Vitex doniana Sweet is a common multipurpose species in tropical Africa, which has considerable socio-economic importance. Unfortunately, it is extracted from the wild and there has been little or no focused effort to domesticate and cultivate the species. Mastering its propagation through root segment cuttings (RSC) is a real alternative to the difficult process of regeneration from seeds. The aim of our study was to assess two of the key factors (rooting medium and root diameter) that influence its rooting ability. The root system of 23 trees was partially excavated to a depth of 20 cm. Root segment cuttings 15 cm in length were carefully cut and arranged horizontally in a polypropagator, on five different substrates. The experimental setup involved a split-plot design with three replications. The main treatment was applied to all five substrates: black soil (Bs), fine sand (S), sawdust (Sd), 50% Bs/50% Sc (Bs-Sc) and 50% Bs:50% S (Bs-S). The secondary treatment covered two diameter size classes (0.5-1cm; 1.1-2.5 cm). The latency time before emergence was 8 weeks for the aerial shoots and 12 weeks for the roots. After 28 weeks, the percentage of leafy shoots formed varied from 28.3% in the black soil substrate (Bs) to 55.0% in the sand (S). Aerial shoots developed mainly (82%) on the distal pole. The RSC diameter had a significant influence (P < 0.01) on the development of leafy shoots. The budding rate of the RSC was 21 ± 1.8% for 0.5-1 cm RSC and 86 ± 7.8% for 1.1-2.5 cm RSC. The diameter also had a significant impact (P < 0.001) on RSC rooting. The rooting rate was 12 ± 2.3% for 0.5-1 cm RSC and 59.3 ± 4.7% for 1.1-2.5 cm RSC. These results show that vegetative propagation by RSC could improve the economic value of V. doniana in Cameroon’s savannah uplands.

Keywords: Vitex doniana, vegetative propagation, domestication, rooting ability, root segment cuttings, Cameroon.


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LOCAL PERCEPTIONS AND KNOWLEDGE OF LOCAL OIL-SEED PLANTS IN BURKINA FASO’S KÉNÉDOUGOU PROVINCE

F. R. S. Tiétiambou, A. M. Lykke, G. Korbéogo, A. Thiombiano, A. Ouédraogo

Local oil-producing plants have many different uses and are a source of income for rural communities. The aim of our study is to understand local perceptions and knowledge of these species and the oil they produce in Burkina Faso’s Kenedougou Province. The methodology used combines a participatory social approach with ethnobotanical surveys. We interviewed a total of 336 people from 4 community groups (Toussian, Siamou, Bolon and Fulani) across 14 villages. The results show that 11 oil-seed plants are well known, four of which account for 94% of all citations. Significant variations in knowledge on the rarely cited species are age-related (Χ2 = 8.11 ; p = 0.0173). Adults and elderly people are more knowledgeable.Women have the most knowledge of oil extraction and processing techniques (Χ2 = 19.79; p < 0.001). These techniques are known for seven species, but are only applied to extract oil from four of them, Vitellaria paradoxa, Elaeis guineensis, Carapa procera and Lophira lanceolata. The oils from all the 11 cited species are mainly used to prepare medicines (47%), food (37%) and cosmetics (16%). Preferences for different oils among the communities are influenced by their uses but also by knowledge of extraction techniques, their ease of use and the oil yield that can be extracted from the seeds. The figure for the informant consensus factor (68%) shows that the species that communities are willing to preserve are those that are most useful to them. Promoting the oils produced from these plants could be a key to their preservation.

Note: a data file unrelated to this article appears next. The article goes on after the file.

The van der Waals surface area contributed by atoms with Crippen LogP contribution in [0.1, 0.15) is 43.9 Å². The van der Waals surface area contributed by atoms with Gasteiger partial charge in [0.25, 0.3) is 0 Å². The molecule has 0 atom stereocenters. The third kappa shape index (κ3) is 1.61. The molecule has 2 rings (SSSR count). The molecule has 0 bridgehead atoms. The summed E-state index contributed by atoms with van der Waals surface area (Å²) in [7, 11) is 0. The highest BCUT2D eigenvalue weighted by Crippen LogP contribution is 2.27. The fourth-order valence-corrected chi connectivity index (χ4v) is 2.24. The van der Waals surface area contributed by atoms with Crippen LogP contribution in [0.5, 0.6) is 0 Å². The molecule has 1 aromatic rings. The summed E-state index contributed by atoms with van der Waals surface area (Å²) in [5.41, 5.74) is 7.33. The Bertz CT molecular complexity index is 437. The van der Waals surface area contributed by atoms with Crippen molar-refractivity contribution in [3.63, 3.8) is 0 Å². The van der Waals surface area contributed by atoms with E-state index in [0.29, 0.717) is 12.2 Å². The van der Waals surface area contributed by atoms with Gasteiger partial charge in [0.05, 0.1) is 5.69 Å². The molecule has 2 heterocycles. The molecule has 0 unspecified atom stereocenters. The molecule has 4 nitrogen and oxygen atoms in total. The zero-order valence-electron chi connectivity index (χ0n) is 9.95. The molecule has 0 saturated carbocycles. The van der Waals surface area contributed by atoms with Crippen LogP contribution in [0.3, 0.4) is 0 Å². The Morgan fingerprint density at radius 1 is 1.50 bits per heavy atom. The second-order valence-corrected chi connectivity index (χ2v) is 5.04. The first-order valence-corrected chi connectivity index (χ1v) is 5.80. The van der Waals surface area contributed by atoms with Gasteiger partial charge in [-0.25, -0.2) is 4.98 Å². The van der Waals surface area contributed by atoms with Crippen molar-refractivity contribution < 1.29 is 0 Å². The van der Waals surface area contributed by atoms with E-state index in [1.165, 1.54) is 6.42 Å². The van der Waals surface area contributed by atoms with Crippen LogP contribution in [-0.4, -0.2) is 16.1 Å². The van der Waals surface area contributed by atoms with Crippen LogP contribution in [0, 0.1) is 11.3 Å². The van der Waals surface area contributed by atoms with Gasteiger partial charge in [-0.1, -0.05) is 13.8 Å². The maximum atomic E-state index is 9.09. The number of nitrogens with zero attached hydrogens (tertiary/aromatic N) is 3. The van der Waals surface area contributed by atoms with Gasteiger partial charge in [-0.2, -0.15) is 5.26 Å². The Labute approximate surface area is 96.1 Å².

Keywords: local knowledge, local plants, oil-seed plants, community preferences, use value, Burkina Faso.


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NATURE AND PERIODICITY OF GROWTH RINGS IN AFRICAN TIMBER: CAN THEY BE USED TO DETERMINE THE AGE OF TREES?

A. Mariaux I. Bossanyi (Trans.)

To draw up logging plans for African forests, it is essential to know at what age the trees can be felled, whether for timber from dense humid forests or for fuelwood from savannah areas. However, attempts are rarely made to monitor tree growth over a number of years. Could growth rings be used to provide at least an approximation of the age of trees marked for felling? This methodological article published nearly 40 years ago, and now translated into English, first gives an overview of the nature and anatomy of growth rings in African timber, explaining how, even when they are hard to discern with a magnifying glass, they can be counted individually by applying a mechanical treatment to the surface, followed by X-rays. The second part of the article discusses ways of determining the periodicity of growth ring formation, with a close look at the main difficulty that arises for tropical species, which is that growth rates in one and the same species do not necessarily match the seasonal cycle. Various methods have been used since the 1920s to analyse the dynamics of wood formation in tropical tree species. Taking periodical samples of the cambium around the circumference of the trunk produces good results but the method is destructive. Incisions made into the bark leave scars from which different points in the wood can be dated. Another method involves making an incision each year and placing dendrometric tape around the tree. Regular monthly readings then show the exact periods when wood is being formed. Two years of observation are enough to produce good results.

Keywords: growth rings, growth, felling diameter, X-ray, tropical timber, Africa.